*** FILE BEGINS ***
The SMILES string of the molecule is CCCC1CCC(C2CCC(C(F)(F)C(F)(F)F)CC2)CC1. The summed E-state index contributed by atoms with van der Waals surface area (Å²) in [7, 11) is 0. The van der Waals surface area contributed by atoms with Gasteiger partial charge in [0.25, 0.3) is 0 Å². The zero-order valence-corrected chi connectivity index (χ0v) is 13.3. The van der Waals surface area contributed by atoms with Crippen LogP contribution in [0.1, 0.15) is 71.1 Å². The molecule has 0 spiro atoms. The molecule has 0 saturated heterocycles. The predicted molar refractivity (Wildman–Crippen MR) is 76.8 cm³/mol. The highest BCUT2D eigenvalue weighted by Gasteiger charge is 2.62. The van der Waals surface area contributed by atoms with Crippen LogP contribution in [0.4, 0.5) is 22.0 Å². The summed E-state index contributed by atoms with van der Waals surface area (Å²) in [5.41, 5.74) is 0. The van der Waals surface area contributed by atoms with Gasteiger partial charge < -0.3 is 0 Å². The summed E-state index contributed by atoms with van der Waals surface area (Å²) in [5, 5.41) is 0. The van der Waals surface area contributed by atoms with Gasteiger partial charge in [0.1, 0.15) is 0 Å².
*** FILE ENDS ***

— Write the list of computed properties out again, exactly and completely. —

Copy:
The SMILES string of the molecule is CCCC1CCC(C2CCC(C(F)(F)C(F)(F)F)CC2)CC1. The summed E-state index contributed by atoms with van der Waals surface area (Å²) in [7, 11) is 0. The van der Waals surface area contributed by atoms with Gasteiger partial charge in [0.25, 0.3) is 0 Å². The zero-order valence-corrected chi connectivity index (χ0v) is 13.3. The van der Waals surface area contributed by atoms with Crippen LogP contribution in [0.1, 0.15) is 71.1 Å². The molecule has 0 spiro atoms. The molecule has 0 saturated heterocycles. The predicted molar refractivity (Wildman–Crippen MR) is 76.8 cm³/mol. The highest BCUT2D eigenvalue weighted by Gasteiger charge is 2.62. The van der Waals surface area contributed by atoms with Crippen LogP contribution in [0.4, 0.5) is 22.0 Å². The summed E-state index contributed by atoms with van der Waals surface area (Å²) in [5.41, 5.74) is 0. The van der Waals surface area contributed by atoms with Gasteiger partial charge < -0.3 is 0 Å². The summed E-state index contributed by atoms with van der Waals surface area (Å²) in [5, 5.41) is 0. The van der Waals surface area contributed by atoms with Gasteiger partial charge in [0.1, 0.15) is 0 Å².